Outside of being one of the greatest to grace the hardwood, Michael Jordan's sustained popularity can be credited to the brands he continues to endorse. Through his likability, Jordan helped turn companies like Nike and Gatorade into household names. But, despite his reputation, Jordan has revealed that he wasn't willing to sell his soul just to make a deal. Especially if that meant saying "Beanee Weenee." 

On Wednesday, a vintage interview resurfaced where Playboy's Mark Vancil asked the then-bubbling G.O.A.T. about the brands he endorses as well as the offers he rejected.

"Two or three years ago Quaker Oats came to me to endorse Van Kamp's pork and beans — Beanee Weenees, I think it was called," Jordan said. "You ever heard of Beanee Weenees pork and beans? It was close to a million bucks a year. I'm saying, Beanee Weenees? How can I stand in front of a camera and say I'll eat Beanee Weenees?"

When the 1992 interview was conducted, Jordan was far from the multi-billionaire NBA team owner that he is today. Instead, he was a proven superstar en route to delivering the infamous "shrug" and winning his second ring. Three years prior (when this offer was made), MJ was still coming into his own as an elite player. Although Jordan wasn't hurting for cash, getting another million a year for saying "Beanee Weenees" is something any 26-year-old would agree to do. But, as his on-court dominance proved, everyone's not Mike.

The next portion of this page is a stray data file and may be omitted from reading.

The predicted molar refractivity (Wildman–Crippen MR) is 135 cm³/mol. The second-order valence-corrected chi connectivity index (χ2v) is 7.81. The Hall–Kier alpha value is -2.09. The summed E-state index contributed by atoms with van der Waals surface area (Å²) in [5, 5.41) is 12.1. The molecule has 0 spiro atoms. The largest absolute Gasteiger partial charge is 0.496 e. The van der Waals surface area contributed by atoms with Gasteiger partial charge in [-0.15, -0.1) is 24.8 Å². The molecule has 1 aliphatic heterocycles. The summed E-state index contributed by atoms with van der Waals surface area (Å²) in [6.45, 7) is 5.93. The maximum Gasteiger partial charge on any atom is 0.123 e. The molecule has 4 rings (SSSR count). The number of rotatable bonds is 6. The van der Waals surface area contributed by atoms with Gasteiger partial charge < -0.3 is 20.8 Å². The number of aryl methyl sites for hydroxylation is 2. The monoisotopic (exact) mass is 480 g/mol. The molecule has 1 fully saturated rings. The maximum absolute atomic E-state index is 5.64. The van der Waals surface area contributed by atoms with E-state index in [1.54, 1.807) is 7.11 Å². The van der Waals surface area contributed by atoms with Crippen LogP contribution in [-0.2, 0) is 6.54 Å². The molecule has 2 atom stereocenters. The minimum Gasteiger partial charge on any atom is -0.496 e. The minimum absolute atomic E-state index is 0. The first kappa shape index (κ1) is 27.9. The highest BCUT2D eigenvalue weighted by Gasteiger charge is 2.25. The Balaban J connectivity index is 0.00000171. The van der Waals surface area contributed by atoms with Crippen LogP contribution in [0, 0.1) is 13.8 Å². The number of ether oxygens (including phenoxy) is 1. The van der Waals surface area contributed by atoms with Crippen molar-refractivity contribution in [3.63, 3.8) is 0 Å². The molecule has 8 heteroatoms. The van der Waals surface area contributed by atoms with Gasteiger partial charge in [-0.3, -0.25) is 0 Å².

In the piece, he claimed that anything he promotes has to be an authentic representation of himself. Which is why the then-thinning MJ decided against boosting "Beanee Weenees" as well as pulling out of his contract with a hair-care product.

"If I wanted to be a hardnosed businessman, I could have been in a lot of deals, like the one with Johnson Products," Jordan explained. "I had a deal with them for their hair-care products. I had two or three more years on that deal when I started losing my hair. So I forfeited the deal. But if I had wanted to be greedy, I could’ve said, Screw you, you didn’t know my hair was falling out so you owe me money. But I didn’t."

These comments go against certain opinions of Michael Jordan. During his transition from NBA star to successful businessman, it became common to hear critics claim MJ put his products over his core beliefs. The most referenced example of this is the rumor that Jordan once said: "Republicans buy sneakers, too." However, in 2016 Slate debunked this myth stating that source told them MJ never said such a thing. This combined with his gaudy net worth gives aspiring entrepreneurs hope that they too can be successful while remaining true to themselves. 

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